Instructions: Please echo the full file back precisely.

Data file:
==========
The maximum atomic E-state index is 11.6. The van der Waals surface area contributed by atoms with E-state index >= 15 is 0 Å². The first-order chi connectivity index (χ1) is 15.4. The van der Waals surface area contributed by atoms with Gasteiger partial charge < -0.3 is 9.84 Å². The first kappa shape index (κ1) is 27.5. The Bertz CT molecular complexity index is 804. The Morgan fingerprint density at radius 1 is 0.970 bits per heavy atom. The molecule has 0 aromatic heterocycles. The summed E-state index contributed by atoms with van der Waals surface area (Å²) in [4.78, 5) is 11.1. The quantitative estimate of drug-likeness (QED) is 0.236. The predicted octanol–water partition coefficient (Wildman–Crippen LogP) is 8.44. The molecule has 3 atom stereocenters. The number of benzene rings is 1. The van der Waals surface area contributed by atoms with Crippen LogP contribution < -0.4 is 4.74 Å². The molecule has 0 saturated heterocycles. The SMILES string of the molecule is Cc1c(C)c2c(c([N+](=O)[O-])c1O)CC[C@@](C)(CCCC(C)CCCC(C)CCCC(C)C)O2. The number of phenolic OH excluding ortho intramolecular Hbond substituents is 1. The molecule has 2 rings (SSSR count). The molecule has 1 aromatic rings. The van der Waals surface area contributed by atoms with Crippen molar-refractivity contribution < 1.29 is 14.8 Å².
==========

The maximum atomic E-state index is 11.6. The van der Waals surface area contributed by atoms with E-state index >= 15 is 0 Å². The first-order chi connectivity index (χ1) is 15.4. The van der Waals surface area contributed by atoms with Gasteiger partial charge < -0.3 is 9.84 Å². The first kappa shape index (κ1) is 27.5. The Bertz CT molecular complexity index is 804. The Morgan fingerprint density at radius 1 is 0.970 bits per heavy atom. The molecule has 0 aromatic heterocycles. The summed E-state index contributed by atoms with van der Waals surface area (Å²) in [4.78, 5) is 11.1. The quantitative estimate of drug-likeness (QED) is 0.236. The predicted octanol–water partition coefficient (Wildman–Crippen LogP) is 8.44. The molecule has 3 atom stereocenters. The number of benzene rings is 1. The van der Waals surface area contributed by atoms with Crippen LogP contribution < -0.4 is 4.74 Å². The molecule has 0 saturated heterocycles. The SMILES string of the molecule is Cc1c(C)c2c(c([N+](=O)[O-])c1O)CC[C@@](C)(CCCC(C)CCCC(C)CCCC(C)C)O2. The number of phenolic OH excluding ortho intramolecular Hbond substituents is 1. The molecule has 2 rings (SSSR count). The molecule has 1 aromatic rings. The van der Waals surface area contributed by atoms with Crippen molar-refractivity contribution < 1.29 is 14.8 Å².